Mr. Peirce to Mr. Gresham.
St. Petersburg, October 23, 1894.
(Received November 6.)
Sir: I have the honor to inclose herewith copies of the certificate of the death of Stanislaus Krzeminski and of the certificate of the attending physician, stating the cause of his death to have been pneumonia, which have been received by me this day.
I will forward the originals with the other documents relating to the case as soon as these latter are received by me.
The United States consul at Warsaw in forwarding these papers writes me the letter, a copy of which I append.
In my letter of the 9th instant, to the consul, I endeavored to impress upon him the importance of using dispatch in reporting to the legation as to the cause of Krzeminski’s death, certificate of which, it appears, he then had in his possession. I have therefore requested him to explain the delay in transmitting this document. It may, perhaps, be fair to infer that he did not consider the report upon the cause of death complete without evidence as to the cause of the disease and identification of the dead.
With regard to his telegram complaining of the delay in obtaining official papers, I at once, on its receipt, called upon Baron Osten Sacken at the foreign office, Mr. Chichkine being absent, and requested that telegraphic instructions be given to the authorities at Warsaw to facilitate and expedite the investigations of the consul, and obtained his promise that he would endeavor to secure this.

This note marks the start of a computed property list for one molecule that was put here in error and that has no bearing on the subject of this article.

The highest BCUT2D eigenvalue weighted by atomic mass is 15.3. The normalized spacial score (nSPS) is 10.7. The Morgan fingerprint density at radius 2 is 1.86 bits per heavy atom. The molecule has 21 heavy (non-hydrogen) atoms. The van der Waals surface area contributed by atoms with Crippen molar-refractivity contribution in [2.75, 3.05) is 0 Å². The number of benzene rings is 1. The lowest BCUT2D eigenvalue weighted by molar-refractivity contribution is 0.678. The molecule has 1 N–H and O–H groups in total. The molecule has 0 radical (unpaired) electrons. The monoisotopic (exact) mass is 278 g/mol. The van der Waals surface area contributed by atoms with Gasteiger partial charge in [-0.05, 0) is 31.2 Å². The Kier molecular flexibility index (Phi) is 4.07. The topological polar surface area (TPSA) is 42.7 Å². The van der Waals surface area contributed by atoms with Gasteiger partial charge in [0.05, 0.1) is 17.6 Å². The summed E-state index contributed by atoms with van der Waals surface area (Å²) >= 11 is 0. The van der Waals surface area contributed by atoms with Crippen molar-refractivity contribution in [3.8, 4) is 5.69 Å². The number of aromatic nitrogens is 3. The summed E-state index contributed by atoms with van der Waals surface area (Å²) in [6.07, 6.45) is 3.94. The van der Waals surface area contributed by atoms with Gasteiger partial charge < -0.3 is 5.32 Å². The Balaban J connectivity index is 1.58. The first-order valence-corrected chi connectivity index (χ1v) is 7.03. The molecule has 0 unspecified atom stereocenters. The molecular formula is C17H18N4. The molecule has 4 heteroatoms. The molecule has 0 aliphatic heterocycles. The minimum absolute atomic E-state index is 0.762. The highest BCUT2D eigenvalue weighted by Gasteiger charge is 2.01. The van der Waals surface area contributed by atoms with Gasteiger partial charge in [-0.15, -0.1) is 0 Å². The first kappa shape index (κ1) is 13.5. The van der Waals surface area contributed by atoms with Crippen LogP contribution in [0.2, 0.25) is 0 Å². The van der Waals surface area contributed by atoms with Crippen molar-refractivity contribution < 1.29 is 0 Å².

I observe that my predecessor in office, Mr. G. Creighton Webb, appears as witness to the signature of the attending physician. Mr. Webb had been active in informing himself regarding Krzeminski’s imprisonment, and before he left here told me that he had been informed [Page 548] by the minister of the interior that the unfortunate man would be released after certain formalities had been observed. This tallies with the statement made to me by the adjoint of the imperial ministry of foreign affairs before I informed him that I had been notified by the United States consul of Krzeminski’s death.
What information Mr. Webb may have obtained regarding the case when he was in Warsaw and witnessed the signature of the physician on October 3, I do not know.
I have already instructed the consul to obtain all the information possible regarding Krzeminski’s imprisonment. As it is not impossible that the disease may have been induced by exposure, I shall now request him to visit, if possible, the exact place of Krzeminski’s incarceration and report.
I have, etc.,